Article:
Nodal explants → MS + 4mg/l KIN + 1mg/l IAA

Nodal explants → MS + 2 mg/l BAP+1 mg/l NAA

The cultures were incubated under the following culture chamber conditions:

- temperature 25±1°С;

- relative humidity 50%;

- photoperiod 16/8 hour light/dark and

- illumination of 50 μmol·m2·s-1.

3. Results and Discussions

The influence of gibberellic acid on stimulation of sprout formation is presented in Table 1. The treatment with 2 ppm GA3 was efficient for the two cultivars. All treated tubers resulted with de novo a sprout, which shows effect of 100.00% in sprouts formation. A higher number of sprouts were formed from the cultivar Agrija with average of 9.66 sprouts per tuber (Figure 1).


In the Table 2 is presented the effect of cytokinins KIN and BAP on in vitro shoots, roots and plantlets formation from sprout explants. The results show that the cultivar Agrija has maximum potential for rooting and shoots formation. On MS + 2 mg/l BAP both parameters show 100.00% rooting and formation of start explants (Figure 2).


Figure 2: Shoot formation from initial sprouts explants: A. after 2 weeks; B. after 3 week; C. after 6 weeks.

The effect of cytokinins and auxins in MS medium and their influence on organogenesis in vitro of nodal segments is presented in Table 3. The specific combination of cytokinin with auxin was effective for the both cultivars. The percentage of rooting and shoot formation is maximum 100 for the both cultivars.


Microtubersation is examined in MS medium with combination of cytokinin and auxin and the results are presented in Table 4. The cultivar Andrea result with no microtuberisation on all media, while the cultivar Agrija resulted with microtuberisation on the MS + 4 mg/l KIN + 1 mg/l IAA and MS + 2 mg/l BAP + 1 mg/l NAA with 10% microtubers and 13,33% microtubers respectively (Figure 3).


Figure 3: Shoot and microtuber formation from nodal explants: A. after 2 weeks; B. after 3 week; C. microtuberisation after 6 weeks.

However, the effect was variable depending on the genotype and cytokinin concentration. The response of potato cultivars studied was in general agreement with previously reported findings by a number of investigators using different cultivars [15-17].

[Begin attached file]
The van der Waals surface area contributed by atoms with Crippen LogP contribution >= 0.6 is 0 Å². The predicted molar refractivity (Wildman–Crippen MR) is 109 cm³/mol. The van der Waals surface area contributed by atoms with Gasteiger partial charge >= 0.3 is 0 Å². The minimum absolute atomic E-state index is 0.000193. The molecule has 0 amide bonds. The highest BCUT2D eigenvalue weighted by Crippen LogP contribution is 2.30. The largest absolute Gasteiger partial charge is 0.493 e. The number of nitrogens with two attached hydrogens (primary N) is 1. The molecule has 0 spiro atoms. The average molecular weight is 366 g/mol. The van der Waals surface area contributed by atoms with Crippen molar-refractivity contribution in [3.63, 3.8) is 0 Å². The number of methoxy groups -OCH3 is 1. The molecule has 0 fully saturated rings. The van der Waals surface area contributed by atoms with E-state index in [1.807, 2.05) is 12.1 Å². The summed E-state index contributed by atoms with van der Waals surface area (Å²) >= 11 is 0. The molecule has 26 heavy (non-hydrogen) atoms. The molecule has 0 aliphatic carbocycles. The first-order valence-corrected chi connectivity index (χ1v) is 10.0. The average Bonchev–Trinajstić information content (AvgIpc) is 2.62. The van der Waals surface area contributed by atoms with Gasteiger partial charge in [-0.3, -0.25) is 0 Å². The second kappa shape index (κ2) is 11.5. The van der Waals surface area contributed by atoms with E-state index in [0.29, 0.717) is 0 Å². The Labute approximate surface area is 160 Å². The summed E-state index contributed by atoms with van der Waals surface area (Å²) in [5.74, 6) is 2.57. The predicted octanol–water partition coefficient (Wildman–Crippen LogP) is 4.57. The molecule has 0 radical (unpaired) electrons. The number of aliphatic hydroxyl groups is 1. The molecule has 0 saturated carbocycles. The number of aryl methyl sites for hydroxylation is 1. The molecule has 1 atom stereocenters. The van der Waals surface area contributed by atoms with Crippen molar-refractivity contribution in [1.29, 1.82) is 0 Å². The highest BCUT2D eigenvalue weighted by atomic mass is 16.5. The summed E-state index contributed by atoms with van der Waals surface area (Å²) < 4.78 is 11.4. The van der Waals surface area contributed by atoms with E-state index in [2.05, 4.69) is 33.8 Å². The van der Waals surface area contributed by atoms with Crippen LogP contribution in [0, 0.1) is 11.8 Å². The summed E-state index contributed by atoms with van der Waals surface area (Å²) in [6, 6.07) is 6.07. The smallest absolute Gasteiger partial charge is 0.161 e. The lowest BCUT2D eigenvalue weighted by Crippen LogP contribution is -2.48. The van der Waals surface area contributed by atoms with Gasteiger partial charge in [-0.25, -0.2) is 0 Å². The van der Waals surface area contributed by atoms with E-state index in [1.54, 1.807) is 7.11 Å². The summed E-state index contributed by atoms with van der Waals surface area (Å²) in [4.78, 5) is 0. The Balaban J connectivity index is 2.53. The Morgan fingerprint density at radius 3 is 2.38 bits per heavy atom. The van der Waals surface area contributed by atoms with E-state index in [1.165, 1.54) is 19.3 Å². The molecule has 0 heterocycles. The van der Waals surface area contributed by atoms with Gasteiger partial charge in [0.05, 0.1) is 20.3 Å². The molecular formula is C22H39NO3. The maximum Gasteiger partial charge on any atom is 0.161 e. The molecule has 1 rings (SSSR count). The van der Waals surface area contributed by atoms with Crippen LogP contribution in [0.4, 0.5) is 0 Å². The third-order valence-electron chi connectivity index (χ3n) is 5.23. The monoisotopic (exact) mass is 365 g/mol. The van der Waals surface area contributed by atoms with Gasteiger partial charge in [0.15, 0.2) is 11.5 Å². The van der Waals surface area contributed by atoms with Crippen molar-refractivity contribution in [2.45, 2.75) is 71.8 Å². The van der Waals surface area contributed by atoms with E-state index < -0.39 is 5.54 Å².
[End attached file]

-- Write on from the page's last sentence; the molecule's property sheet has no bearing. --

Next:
Sucrose has been extensively used to induce potato microtubers. It was refereed by many studies that explants maintained in medium devoid of sucrose responded negatively with respect to tuber formation regardless of the incubation periods. In contrast, the use of sucrose at concentrations range between 6-12% resulted in earlier microtuber formation and the intensity of microtuber formation increased progressively with the length of incubation period. These results confirmed the importance of sucrose on in vitro microtuber development as described by a number of investigators [16,18,19,20].

In this experiment was used 3% sucrose in MS medium. Probably the low formation of tubers in the cultivar Agria (10.00% and 13.33%) is due to the low present of glucose used in the MS medium.

4 Conclusions

In conclusion, the results of present research suggested that standardisation of culturing media significantly improve the potato plant growth and microtuber induction.

Micro propagation is the alternative to conventional propagation of potatoes. in vitro propagation methods using sprouts and nodal cuttings are more reliable for maintaining genetic integrity of the multiplied clones.

Microtubers are the first generation of potato seed from tissue culture: they are used to solve the problems of transplanting the plantlets from in vitro to in vivo conditions.

The microtubers have a lot of advantages, thanks to their small size and reduced weight, upon storage, transport and mechanization. They can be planted on the soil and can be produced at any time of the year. They have similar morphology and biochemical features with traditional tubers. in vitro microtuber production is very important for the production and storage of a potato valuable stock. Potato microtubers obtained through in vitro culture from single-node cuttings are convenient for han-dling, storage and exchange of healthy germplasme. The nodal segments as starting explants demonstrated higher efficiency compared to the sprouts. The composition of MS with cytokinin and auxin has shown the best effect, especially MS + 2 mg/l BAP + 1 mg/l NAA where the cultivar Agrija formed 13.33% microtubers. High sucrose concentrations may act as inducing signal leading to starch accumulation, so to increase the present of microtuberisation the concentration of sucrose must be higher.

On the tested media the cultivar Agrija has higher potential for in vitro micropropagation and microtuberisation.

The study also demonstrates that in vitro tuberization capacity of potato depends on the genotype.